Sherrilyn Kenyon: When the idea occurred to me, I was destitute financially. My husband had just graduated school and was working in a factory to make ends meet. My father had died of cancer, my mother had been diagnosed with cancer, and I had barely survived a high risk pregnancy. During the course of it all, I lost my house and we only had one car between us and a new infant son. I'd lost my job and had been trying to find another when I learned I was pregnant again. Yes, I know how these things happen, and according to all science, I should not have conceived, yet there I was pregnant, hard on the heels of a birth so severe that I spent a week in the hospital afterward (after I'd died), and my baby didn't come home for 7 weeks.
Due to all of the above, we were homeless. All of us. My oldest and I would stay in the hospital waiting room (it's the only safe place you can stay for hours where no one asks questions about it), until my hubby was off work with our home- the car. Rejected 75 times before publication.
I guess since a bestselling author can be honest, eek...I can too! I haven't counted all the rejections I received, but I'd put it in the ballpark of around 40-50 rejections, and I saved them all. With that said, over the last 3 years, I embarked on a roller-coaster ride that has finally ended. I'm thankful in this process for many things. First being that I've never been homeless. Secondly, I never received a nasty rejection letter from an agent or publisher insisting that I kill my dreams of being published. Thirdly, that after all the no-responses, some requests, and rejections, I finally have been accepted. Things finally came full circle for me and reflecting back over my journey, I can say that it was a learning process I'd ever dreamt of.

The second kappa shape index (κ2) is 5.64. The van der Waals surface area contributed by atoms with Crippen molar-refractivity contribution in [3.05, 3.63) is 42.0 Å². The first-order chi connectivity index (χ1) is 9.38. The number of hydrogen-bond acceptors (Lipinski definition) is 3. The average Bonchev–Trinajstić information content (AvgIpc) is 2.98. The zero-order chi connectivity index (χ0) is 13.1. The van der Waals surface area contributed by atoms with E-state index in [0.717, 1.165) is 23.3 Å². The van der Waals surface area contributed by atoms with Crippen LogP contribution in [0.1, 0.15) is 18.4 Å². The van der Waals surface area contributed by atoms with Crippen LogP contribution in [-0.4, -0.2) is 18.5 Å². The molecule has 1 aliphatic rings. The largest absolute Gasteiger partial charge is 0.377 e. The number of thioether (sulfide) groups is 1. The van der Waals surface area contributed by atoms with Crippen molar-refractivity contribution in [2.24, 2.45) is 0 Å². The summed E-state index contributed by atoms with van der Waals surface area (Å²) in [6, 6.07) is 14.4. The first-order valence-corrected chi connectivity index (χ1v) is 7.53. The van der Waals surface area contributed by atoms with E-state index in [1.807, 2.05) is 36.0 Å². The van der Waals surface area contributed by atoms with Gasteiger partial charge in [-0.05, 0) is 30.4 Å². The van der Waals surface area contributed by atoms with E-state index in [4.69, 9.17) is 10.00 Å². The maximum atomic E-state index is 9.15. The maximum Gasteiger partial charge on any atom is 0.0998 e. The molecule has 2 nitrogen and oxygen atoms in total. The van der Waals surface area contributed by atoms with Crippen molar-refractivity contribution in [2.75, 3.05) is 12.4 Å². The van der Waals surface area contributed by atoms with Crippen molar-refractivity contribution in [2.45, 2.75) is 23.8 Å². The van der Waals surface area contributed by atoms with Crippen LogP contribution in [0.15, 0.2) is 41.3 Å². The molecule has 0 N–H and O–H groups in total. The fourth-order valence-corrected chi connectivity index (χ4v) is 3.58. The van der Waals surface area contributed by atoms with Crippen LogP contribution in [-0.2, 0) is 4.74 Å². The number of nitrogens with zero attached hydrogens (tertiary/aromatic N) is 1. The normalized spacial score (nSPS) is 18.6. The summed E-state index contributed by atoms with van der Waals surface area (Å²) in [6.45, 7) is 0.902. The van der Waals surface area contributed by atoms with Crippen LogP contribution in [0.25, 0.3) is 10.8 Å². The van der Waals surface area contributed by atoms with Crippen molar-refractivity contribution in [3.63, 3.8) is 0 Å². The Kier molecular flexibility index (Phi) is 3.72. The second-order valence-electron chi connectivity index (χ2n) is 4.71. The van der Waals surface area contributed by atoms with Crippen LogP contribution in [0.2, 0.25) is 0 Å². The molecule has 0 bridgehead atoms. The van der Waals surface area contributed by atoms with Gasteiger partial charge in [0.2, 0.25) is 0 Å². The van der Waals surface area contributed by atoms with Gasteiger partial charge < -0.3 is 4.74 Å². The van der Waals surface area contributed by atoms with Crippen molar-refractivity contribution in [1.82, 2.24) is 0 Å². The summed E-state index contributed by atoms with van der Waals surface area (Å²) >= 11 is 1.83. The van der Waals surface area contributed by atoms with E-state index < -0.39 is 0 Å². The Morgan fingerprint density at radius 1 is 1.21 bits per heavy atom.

At first I sent out around 10 queries. Some I never heard from, some politely rejected, and one NY agent requested a partial. This was it! I dreamt of book signings with long lines, my publicist fetching white chocolate mocha's throughout the day to keep me inspired and long walks on the beach with my agent. After 48 hours, the NY agent got back to me. While nice, she said she was excited to read it but not enough to send out a contract. Insert cringe, here's the ugly picture of me in the weeks following my first true rejection.
After eating my weight in Ben and Jerry's, watching The Notebook over and over, and slumming around the house in stained up jogging pants, my husband finally convinced me to take a shower, burn The Notebook and swear off ice cream for at least a month. I decided to take a more constructive approach or at least a healthier one. I tried to analyze WHY I had been rejected. I went back to the manuscript and I can honestly say after being away for a while, I was able to easily spot mistakes, and I took steps to correct them. I sent my ms off to several agents and received requests for not only partials but fulls. It got me thinking: if after writing a synopsis (something I tried really hard to stay away from), editing the manuscript for the tenth time, and properly formatting produced requests from literary agents, perhaps it would be worth while to query some actual publishers (the folks literary agents sell your book to).